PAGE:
Just because they might be the new kids on the block, that doesn’t mean that these deities haven’t made their mark on the world of Theros. Regardless of their character’s class, players will have to decide which god they choose to align with as part of the piety system introduced in Mythic Odysseys. Unlike previous Dungeons & Dragons sourcebooks, it is not simply clerics and paladins who are blessed with abilities from a deity. In Theros, you’re either worshipping a god or you’re actively standing against them - there is no middle ground.
“If you're worshipping Karametra - one of the gods in Theros - you're getting Karametra-based faith powers depending on how effectively or ineffectively you're serving her,” Schneider explains.
Should a player character decide they don’t want to devote themselves to any particular god they can choose to instead take the iconoclast trait, which essentially gives them abilities designed to fight back against the pantheon. Either way, player characters are going to have to make a choice about where they stand with the gods from the very beginning of their creation, an entirely new concept for many D&D players.
“Religion is absolutely part of the story,” Schneider says.
Despite how inescapable the pantheon may seem in Theros, it is easily one of the most complex and entertaining sets of deities that Dungeons & Dragons has ever seen. This is part due to the influences that Wyatt, Schneider and the rest of the Mythic Odysseys team drew upon. Rather than using the traditional western European-style religions as a basis for inspiration, Mythic Odysseys’ pantheon was concocted using the gods of Greek myth. Schneider describes the deities of Theros as behaving like school bullies, born from the original almighty class of the jealous and vindictive.
“In past D&D sourcebooks maybe you worshipped a god, maybe you’d get a few domains, but your god is rarely right there,” Schneider compares, “and when they are right there, they're probably not behaving like the worst person in your high school.”
Of course, with such a dysfunctional family of deities occupying the heavens - and in some cases, the underworld - there’s bound to be some tension. Wyatt, Schneider and their co-creators wrote reams and reams of notes about the different relationships between the gods - so much so that accounts eventually started to contradict one another. In many ways, the process mirrored the effect of oral storytelling in both the land of Theros and the real world, as the many differing voices created multiple interpretations of the same stories.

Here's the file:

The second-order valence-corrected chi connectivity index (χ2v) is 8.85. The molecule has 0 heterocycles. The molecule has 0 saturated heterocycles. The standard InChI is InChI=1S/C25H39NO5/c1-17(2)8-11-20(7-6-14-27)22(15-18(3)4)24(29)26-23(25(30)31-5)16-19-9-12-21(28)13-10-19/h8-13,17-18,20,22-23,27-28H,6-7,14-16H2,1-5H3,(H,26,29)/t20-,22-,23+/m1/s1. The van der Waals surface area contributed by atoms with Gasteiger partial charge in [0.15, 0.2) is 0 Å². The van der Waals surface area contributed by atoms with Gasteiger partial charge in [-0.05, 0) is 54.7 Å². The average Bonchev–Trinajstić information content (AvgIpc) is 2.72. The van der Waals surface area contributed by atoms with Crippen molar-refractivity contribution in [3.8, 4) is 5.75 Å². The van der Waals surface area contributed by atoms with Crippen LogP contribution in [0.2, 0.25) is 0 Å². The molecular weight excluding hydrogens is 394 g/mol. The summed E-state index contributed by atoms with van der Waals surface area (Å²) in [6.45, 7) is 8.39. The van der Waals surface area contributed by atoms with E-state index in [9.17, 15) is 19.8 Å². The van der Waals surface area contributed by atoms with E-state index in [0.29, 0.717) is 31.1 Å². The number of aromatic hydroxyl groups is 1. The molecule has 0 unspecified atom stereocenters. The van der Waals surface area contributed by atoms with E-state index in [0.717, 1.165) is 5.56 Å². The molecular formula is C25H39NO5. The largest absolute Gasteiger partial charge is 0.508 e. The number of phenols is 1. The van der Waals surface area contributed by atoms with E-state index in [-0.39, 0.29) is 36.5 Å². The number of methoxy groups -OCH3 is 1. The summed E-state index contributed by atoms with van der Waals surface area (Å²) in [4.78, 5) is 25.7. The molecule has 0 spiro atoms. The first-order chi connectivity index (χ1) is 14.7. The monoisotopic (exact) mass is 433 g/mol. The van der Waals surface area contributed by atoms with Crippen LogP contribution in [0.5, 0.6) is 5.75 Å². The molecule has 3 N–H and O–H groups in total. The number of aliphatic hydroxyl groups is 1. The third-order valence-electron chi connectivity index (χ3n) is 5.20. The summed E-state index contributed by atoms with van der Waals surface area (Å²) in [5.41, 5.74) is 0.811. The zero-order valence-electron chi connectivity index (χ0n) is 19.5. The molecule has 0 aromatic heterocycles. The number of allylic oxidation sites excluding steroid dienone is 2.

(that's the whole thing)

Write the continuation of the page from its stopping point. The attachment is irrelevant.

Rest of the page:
Rather than becoming a problem, the conflicting accounts helped to build upon the Theros pantheon’s existing complexities by illustrating each god’s differing opinions on one another.
I may be a big fan of my neighbour, but my neighbour might hate me. You never really know, and that can be a really interesting source of storytelling.
“In some cases, we're really cool with the misalignment,” says Schneider, “because I may be a big fan of my neighbour, but my neighbour might hate me. You never really know, and that can be a really interesting source of storytelling.”
The unpredictability of the gods, how they react to the world of mortals and to each other, is a fundamental part of what makes Mythic Odysseys feel so epic. Not so much in the sense of size, but more in the possibility of the events and interactions players can experience in Theros. Thanks to the complex morality of the gods and their willingness to get mortals involved, at any moment, things can quickly escalate beyond what players bargained for.
“For example, Heliod - the god of the sun - decides that Erebos and Mogus, two other gods, have been fighting for too long and he's just going to kill them,” Wyatt describes. “That takes your campaign scale from ‘We're down here dealing with mortal stuff’ to ‘We’re going to heaven now!’”
Stories in Theros have a tendency to fly off in wild directions, and often lean into the spectacle of epic fights, enormous monsters and insurmountable odds of legend rather than reality. According to Wyatt and Schneider, history in Theros quickly metamorphosises into myth, taking just 100 years of oral storytelling among the world’s inhabitants to alter the narrative in such a way that it ceases to resemble the original events. This aspect of the setting is intended to invoke the feeling of stepping into a collection of Greek myths - the kind that Schneider used to adore when he was young - and being able to directly contribute to those legends.